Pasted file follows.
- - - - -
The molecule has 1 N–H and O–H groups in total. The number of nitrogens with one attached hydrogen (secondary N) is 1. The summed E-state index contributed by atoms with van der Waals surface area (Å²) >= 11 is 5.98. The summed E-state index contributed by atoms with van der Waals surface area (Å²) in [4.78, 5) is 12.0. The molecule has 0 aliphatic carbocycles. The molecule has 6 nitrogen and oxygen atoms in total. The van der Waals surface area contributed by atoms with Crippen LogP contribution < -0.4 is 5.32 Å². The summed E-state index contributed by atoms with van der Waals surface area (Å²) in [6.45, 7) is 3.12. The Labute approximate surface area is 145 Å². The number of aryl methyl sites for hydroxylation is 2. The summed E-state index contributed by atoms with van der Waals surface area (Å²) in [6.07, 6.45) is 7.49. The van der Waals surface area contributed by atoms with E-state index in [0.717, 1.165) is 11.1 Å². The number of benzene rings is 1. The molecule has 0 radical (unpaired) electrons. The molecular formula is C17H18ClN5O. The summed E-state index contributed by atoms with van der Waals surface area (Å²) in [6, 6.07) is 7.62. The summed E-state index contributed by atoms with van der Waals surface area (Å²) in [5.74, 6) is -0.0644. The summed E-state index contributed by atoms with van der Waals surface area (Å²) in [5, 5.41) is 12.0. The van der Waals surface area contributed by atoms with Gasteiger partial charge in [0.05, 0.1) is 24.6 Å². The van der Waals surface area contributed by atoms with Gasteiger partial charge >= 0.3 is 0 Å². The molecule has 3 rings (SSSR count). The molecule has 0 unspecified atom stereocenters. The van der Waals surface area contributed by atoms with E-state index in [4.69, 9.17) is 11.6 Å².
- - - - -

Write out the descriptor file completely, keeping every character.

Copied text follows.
The molecule has 1 N–H and O–H groups in total. The number of nitrogens with one attached hydrogen (secondary N) is 1. The summed E-state index contributed by atoms with van der Waals surface area (Å²) >= 11 is 5.98. The summed E-state index contributed by atoms with van der Waals surface area (Å²) in [4.78, 5) is 12.0. The molecule has 0 aliphatic carbocycles. The molecule has 6 nitrogen and oxygen atoms in total. The van der Waals surface area contributed by atoms with Crippen LogP contribution < -0.4 is 5.32 Å². The summed E-state index contributed by atoms with van der Waals surface area (Å²) in [6.45, 7) is 3.12. The Labute approximate surface area is 145 Å². The number of aryl methyl sites for hydroxylation is 2. The summed E-state index contributed by atoms with van der Waals surface area (Å²) in [6.07, 6.45) is 7.49. The van der Waals surface area contributed by atoms with E-state index in [0.717, 1.165) is 11.1 Å². The number of benzene rings is 1. The molecule has 0 radical (unpaired) electrons. The molecular formula is C17H18ClN5O. The summed E-state index contributed by atoms with van der Waals surface area (Å²) in [6, 6.07) is 7.62. The summed E-state index contributed by atoms with van der Waals surface area (Å²) in [5.74, 6) is -0.0644. The summed E-state index contributed by atoms with van der Waals surface area (Å²) in [5, 5.41) is 12.0. The van der Waals surface area contributed by atoms with Gasteiger partial charge in [0.05, 0.1) is 24.6 Å². The van der Waals surface area contributed by atoms with Gasteiger partial charge >= 0.3 is 0 Å². The molecule has 3 rings (SSSR count). The molecule has 0 unspecified atom stereocenters. The van der Waals surface area contributed by atoms with E-state index in [4.69, 9.17) is 11.6 Å².